Lobbying Bill Referrals

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By Chris Micheli

An area that is rarely talked about in California’s Capitol community concerns the infrequent lobbying of bill referrals. In other words, how does someone get a bill referred to a favorable committee? Or an unfavorable committee? Or maybe multiple committees? In most instances, the policy committee to which a bill will be referred is relatively straightforward. For example, a bill amending the Code of Civil Procedure will mostly likely be referred to the Judiciary Committee in each house or a bill amending the Streets and Highways Code will most often be referred to the Transportation Committee in either the Senate or Assembly.

Nonetheless, sometimes a lobbyist may want a bill to be referred to a friendlier committee for a sponsored bill or to a hostile committee for a bill that he or she opposes. This raises the question: How does a lobbyist try to influence where a bill will be referred by the respective Rules Committees of the Senate and Assembly?

There really is little formal guidance on lobbying bill referrals and few lobbyists ever try to influence where a bill is or is not referred by the respective Rules Committees of the California Legislature. As such, the best advice is like that which is given in other, similar situations. It is usually most valuable to talk with all those persons who can and do provide input on referrals of bills in the Assembly and Senate.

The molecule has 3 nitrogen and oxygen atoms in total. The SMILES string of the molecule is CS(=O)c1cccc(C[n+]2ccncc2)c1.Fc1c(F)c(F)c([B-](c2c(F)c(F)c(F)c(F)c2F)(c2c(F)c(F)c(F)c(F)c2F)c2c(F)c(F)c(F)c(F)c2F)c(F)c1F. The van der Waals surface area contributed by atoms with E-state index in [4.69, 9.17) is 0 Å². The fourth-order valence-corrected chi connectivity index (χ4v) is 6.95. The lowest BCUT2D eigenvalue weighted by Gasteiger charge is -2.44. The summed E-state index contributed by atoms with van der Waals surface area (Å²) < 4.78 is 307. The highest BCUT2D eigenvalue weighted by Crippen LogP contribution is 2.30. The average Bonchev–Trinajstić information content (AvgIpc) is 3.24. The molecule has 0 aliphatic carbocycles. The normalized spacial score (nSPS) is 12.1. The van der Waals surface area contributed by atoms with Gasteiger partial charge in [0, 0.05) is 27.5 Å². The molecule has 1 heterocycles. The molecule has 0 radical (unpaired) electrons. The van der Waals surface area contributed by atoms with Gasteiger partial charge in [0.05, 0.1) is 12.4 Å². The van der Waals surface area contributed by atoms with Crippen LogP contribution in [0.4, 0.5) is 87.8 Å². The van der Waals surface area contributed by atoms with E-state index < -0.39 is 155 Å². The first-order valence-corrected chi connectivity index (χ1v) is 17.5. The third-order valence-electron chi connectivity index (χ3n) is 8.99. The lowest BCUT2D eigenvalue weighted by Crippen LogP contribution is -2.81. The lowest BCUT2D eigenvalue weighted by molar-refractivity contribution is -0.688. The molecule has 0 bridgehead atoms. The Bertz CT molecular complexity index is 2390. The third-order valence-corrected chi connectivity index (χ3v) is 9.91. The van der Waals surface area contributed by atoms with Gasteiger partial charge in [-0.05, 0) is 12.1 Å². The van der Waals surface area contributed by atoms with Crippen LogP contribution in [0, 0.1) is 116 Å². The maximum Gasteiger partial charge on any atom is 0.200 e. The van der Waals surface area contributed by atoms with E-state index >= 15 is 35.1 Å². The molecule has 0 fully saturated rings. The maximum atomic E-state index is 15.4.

As stated earlier, while the bill referral process is often clear, there are occasions when a lobbyist would prefer a bill to go to a specific committee or even two, as well as instances where he or she would rather a bill not get sent to a particular committee due to its composition or other reasons. In those instances, a determination must be made about possible committees that may be appropriate recipients of the bill.